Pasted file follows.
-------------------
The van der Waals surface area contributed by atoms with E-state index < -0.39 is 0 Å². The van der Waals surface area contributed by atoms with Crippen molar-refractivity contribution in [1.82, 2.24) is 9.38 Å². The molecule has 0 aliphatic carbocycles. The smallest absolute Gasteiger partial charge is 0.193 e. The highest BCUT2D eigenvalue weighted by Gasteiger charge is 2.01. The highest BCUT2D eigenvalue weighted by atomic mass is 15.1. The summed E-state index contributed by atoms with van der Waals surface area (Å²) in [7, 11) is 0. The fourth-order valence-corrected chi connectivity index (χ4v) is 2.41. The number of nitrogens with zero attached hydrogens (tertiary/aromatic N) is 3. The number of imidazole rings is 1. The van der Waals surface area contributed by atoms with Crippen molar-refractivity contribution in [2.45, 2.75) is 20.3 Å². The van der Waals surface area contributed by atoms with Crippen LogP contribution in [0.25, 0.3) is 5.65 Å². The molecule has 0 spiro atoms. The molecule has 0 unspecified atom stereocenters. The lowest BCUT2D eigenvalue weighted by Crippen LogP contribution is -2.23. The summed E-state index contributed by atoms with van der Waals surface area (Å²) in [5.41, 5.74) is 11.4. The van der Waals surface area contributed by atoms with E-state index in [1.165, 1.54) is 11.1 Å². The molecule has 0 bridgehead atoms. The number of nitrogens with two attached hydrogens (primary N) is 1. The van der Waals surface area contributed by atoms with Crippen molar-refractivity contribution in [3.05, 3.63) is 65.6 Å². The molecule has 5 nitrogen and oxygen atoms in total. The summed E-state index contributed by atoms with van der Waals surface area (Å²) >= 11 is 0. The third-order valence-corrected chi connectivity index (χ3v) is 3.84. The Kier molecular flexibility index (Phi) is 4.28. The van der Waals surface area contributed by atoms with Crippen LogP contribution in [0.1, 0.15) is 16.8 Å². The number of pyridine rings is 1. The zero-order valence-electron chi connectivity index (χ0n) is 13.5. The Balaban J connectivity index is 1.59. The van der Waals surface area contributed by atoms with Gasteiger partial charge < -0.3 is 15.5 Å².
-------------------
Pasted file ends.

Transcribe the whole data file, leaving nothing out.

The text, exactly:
The van der Waals surface area contributed by atoms with E-state index < -0.39 is 0 Å². The van der Waals surface area contributed by atoms with Crippen molar-refractivity contribution in [1.82, 2.24) is 9.38 Å². The molecule has 0 aliphatic carbocycles. The smallest absolute Gasteiger partial charge is 0.193 e. The highest BCUT2D eigenvalue weighted by Gasteiger charge is 2.01. The highest BCUT2D eigenvalue weighted by atomic mass is 15.1. The summed E-state index contributed by atoms with van der Waals surface area (Å²) in [7, 11) is 0. The fourth-order valence-corrected chi connectivity index (χ4v) is 2.41. The number of nitrogens with zero attached hydrogens (tertiary/aromatic N) is 3. The number of imidazole rings is 1. The van der Waals surface area contributed by atoms with Crippen molar-refractivity contribution in [2.45, 2.75) is 20.3 Å². The van der Waals surface area contributed by atoms with Crippen LogP contribution in [0.25, 0.3) is 5.65 Å². The molecule has 0 spiro atoms. The molecule has 0 unspecified atom stereocenters. The lowest BCUT2D eigenvalue weighted by Crippen LogP contribution is -2.23. The summed E-state index contributed by atoms with van der Waals surface area (Å²) in [5.41, 5.74) is 11.4. The van der Waals surface area contributed by atoms with E-state index in [1.165, 1.54) is 11.1 Å². The molecule has 0 bridgehead atoms. The number of nitrogens with two attached hydrogens (primary N) is 1. The van der Waals surface area contributed by atoms with Crippen molar-refractivity contribution in [3.05, 3.63) is 65.6 Å². The molecule has 5 nitrogen and oxygen atoms in total. The summed E-state index contributed by atoms with van der Waals surface area (Å²) >= 11 is 0. The third-order valence-corrected chi connectivity index (χ3v) is 3.84. The Kier molecular flexibility index (Phi) is 4.28. The van der Waals surface area contributed by atoms with Crippen LogP contribution in [0.1, 0.15) is 16.8 Å². The number of pyridine rings is 1. The zero-order valence-electron chi connectivity index (χ0n) is 13.5. The Balaban J connectivity index is 1.59. The van der Waals surface area contributed by atoms with Gasteiger partial charge < -0.3 is 15.5 Å².